Last week, Bill Moyers interviewed Jim Yong Kim, a distinguished medical professor and leader of nonprofit organizations and the new president of Dartmouth College. A lot of Kim’s work is dedicated to improving health in the developing world, so you might think he is some sort of soft-hearted lefty. But one of his main points about our health care problems was that our health care delivery system is not sufficiently tough-minded and calculating, and that health care providers can learn a lot from the business world. For example:
“JIM YONG KIM: So a patient comes into the hospital. There’s a judgment made the minute that patient walks into the emergency room about how sick that person is. And then there are relays of information from the triage nurse to the physician, from the physician to the other physician, who comes on the shift.
“From them to the ward team, that takes over that patient. There’s so many just transfers of information. You know, we haven’t looked at that transfer of information the way that, for example, Southwest Airlines has. Apparently they do it better than any other company in the world.
“BILL MOYERS: Computers?
“DR. JIM YONG KIM: No, they have taken seriously the human science of how you transfer simple information from one person to the next. And in medical school, and in the hospitals that I’ve worked in, we’ve done it ad hoc. Sometimes we do it well. Sometimes we don’t do it well. But what we know is that transfer of information is critical. Now to me, again, that’s the rocket science. That’s the human rocket science of how you make health care systems work well.”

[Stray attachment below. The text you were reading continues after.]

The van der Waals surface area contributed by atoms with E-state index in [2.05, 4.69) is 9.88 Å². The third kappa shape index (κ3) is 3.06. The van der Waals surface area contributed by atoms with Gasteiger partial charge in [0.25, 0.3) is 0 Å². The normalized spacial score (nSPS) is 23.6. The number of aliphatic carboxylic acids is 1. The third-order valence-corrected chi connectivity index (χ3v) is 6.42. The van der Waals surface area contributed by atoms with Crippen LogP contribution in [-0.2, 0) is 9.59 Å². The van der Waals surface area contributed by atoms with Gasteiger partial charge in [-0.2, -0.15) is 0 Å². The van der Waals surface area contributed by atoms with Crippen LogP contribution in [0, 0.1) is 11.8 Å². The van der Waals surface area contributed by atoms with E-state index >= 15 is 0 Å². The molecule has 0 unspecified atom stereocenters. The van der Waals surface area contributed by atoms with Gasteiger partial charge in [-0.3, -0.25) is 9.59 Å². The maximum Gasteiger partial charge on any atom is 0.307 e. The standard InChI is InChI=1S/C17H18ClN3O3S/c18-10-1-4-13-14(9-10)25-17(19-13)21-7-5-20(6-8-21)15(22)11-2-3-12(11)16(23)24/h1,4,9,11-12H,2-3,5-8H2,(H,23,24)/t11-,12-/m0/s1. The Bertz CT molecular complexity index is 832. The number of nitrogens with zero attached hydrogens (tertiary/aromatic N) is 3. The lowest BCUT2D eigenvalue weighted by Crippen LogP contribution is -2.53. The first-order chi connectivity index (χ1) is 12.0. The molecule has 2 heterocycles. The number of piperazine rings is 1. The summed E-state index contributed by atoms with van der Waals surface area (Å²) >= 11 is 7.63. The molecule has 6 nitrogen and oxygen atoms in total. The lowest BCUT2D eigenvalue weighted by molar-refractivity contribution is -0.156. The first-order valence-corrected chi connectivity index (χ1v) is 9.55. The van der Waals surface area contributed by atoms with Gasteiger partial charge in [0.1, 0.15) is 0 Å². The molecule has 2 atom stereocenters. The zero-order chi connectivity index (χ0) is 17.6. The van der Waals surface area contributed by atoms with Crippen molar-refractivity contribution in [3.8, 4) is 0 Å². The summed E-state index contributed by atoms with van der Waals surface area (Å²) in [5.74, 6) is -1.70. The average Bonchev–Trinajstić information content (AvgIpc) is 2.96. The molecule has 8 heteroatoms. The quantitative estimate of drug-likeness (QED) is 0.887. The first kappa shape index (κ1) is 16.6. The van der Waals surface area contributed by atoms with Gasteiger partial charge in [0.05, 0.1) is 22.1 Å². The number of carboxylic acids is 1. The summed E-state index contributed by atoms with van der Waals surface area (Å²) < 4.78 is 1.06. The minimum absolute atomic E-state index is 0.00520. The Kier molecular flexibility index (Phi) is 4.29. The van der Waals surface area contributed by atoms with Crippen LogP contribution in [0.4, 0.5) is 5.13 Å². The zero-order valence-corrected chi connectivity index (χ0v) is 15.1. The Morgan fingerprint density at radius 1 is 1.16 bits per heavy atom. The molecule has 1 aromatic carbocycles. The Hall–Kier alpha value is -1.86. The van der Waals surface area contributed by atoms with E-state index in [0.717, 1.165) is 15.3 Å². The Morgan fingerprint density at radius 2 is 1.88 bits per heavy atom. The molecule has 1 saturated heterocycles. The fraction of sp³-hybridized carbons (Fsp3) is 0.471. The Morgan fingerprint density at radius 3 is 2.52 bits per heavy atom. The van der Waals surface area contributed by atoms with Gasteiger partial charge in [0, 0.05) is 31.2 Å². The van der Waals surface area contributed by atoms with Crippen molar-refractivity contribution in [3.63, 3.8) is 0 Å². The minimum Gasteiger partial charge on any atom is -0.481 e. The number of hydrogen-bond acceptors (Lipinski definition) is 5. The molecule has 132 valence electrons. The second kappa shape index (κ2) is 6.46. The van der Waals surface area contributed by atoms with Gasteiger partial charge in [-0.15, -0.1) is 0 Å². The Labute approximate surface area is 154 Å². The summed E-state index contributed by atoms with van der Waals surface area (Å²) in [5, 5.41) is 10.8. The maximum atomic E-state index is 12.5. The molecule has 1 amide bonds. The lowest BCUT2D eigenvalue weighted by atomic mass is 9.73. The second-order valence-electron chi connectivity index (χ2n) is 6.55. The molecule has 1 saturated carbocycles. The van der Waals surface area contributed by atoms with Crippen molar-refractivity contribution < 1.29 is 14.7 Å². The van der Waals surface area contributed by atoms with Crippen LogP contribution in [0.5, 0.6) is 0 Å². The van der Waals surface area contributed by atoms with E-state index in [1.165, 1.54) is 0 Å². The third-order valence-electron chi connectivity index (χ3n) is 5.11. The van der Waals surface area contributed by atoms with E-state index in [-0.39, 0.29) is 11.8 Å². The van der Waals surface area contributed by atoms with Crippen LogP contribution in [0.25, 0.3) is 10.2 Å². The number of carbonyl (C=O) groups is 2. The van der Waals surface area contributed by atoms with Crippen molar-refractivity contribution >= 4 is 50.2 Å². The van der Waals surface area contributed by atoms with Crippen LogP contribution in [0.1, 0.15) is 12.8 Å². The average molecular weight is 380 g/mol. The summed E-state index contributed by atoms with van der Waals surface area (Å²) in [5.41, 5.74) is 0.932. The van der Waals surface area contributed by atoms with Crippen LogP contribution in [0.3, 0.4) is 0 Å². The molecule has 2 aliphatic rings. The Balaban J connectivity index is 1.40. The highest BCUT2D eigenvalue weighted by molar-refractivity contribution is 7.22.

In other words, to take just this example, we know that the way information is transmitted can have a major impact on the quality of health care, yet most people in the field neither study it or pay attention to it. Why is this? Kim points to a few reasons.
First, there is the myth of technology: “I think for many, many years, we’ve been working under the fantasy that if we come up with new drugs and new treatments, we’re done.”
Second, there is the peculiar nature of the health care delivery market: “What we’ve learned about organizations is that it is very difficult to get a complex organization, a group of people, to work consistently toward a goal. In the business world, if you don’t do it well, the market gets rid of you. You go out of business. But many hospitals executing very poorly persist for a very, very long time.”
And third, there is a cultural aspect: “I’ve noticed over the years that when it comes to our most cherished social goals, not only do we tolerate poor execution, sometimes we celebrate poor execution. Sometimes it’s part of the culture. You know, these folks are trying to solve this terrible problem. They can’t keep their books straight. They really don’t know what they’re getting. They don’t measure anything. But they’re on the right side, so that’s okay.”
Kim’s solution is something that the Dartmouth Institute has been doing: study outcomes, and study them scientifically, so you can identify what inputs lead to what outputs. I don’t think this is a sufficient solution, because even if you know exactly how to deliver high-quality, low-cost health care, if physicians are still being paid more to conduct unnecessary tests, they will conduct those tests. But if you don’t know how to deliver high-quality, low-cost health care, then you are just wandering around in the dark.
By James Kwak